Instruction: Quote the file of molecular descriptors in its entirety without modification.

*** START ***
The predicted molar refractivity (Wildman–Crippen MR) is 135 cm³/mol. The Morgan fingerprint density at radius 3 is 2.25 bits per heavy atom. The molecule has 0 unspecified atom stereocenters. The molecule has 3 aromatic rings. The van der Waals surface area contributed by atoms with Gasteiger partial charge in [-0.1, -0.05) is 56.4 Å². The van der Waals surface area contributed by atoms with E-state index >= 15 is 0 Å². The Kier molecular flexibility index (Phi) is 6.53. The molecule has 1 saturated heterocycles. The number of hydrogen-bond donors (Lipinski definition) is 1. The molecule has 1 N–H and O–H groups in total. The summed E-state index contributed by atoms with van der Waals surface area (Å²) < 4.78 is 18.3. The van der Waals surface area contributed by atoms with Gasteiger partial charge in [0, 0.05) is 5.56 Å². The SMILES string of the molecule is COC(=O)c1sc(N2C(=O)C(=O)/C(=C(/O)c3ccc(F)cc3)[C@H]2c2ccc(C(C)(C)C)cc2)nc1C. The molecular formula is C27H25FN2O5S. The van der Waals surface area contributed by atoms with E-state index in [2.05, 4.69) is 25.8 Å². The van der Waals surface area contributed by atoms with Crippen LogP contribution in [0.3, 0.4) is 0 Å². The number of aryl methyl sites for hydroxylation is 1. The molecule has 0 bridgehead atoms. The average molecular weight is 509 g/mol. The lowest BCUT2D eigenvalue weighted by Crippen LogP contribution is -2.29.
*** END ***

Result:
The predicted molar refractivity (Wildman–Crippen MR) is 135 cm³/mol. The Morgan fingerprint density at radius 3 is 2.25 bits per heavy atom. The molecule has 0 unspecified atom stereocenters. The molecule has 3 aromatic rings. The van der Waals surface area contributed by atoms with Gasteiger partial charge in [-0.1, -0.05) is 56.4 Å². The van der Waals surface area contributed by atoms with E-state index >= 15 is 0 Å². The Kier molecular flexibility index (Phi) is 6.53. The molecule has 1 saturated heterocycles. The number of hydrogen-bond donors (Lipinski definition) is 1. The molecule has 1 N–H and O–H groups in total. The summed E-state index contributed by atoms with van der Waals surface area (Å²) < 4.78 is 18.3. The van der Waals surface area contributed by atoms with Gasteiger partial charge in [0, 0.05) is 5.56 Å². The SMILES string of the molecule is COC(=O)c1sc(N2C(=O)C(=O)/C(=C(/O)c3ccc(F)cc3)[C@H]2c2ccc(C(C)(C)C)cc2)nc1C. The molecular formula is C27H25FN2O5S. The van der Waals surface area contributed by atoms with E-state index in [2.05, 4.69) is 25.8 Å². The van der Waals surface area contributed by atoms with Crippen LogP contribution in [0.3, 0.4) is 0 Å². The number of aryl methyl sites for hydroxylation is 1. The molecule has 0 bridgehead atoms. The average molecular weight is 509 g/mol. The lowest BCUT2D eigenvalue weighted by Crippen LogP contribution is -2.29.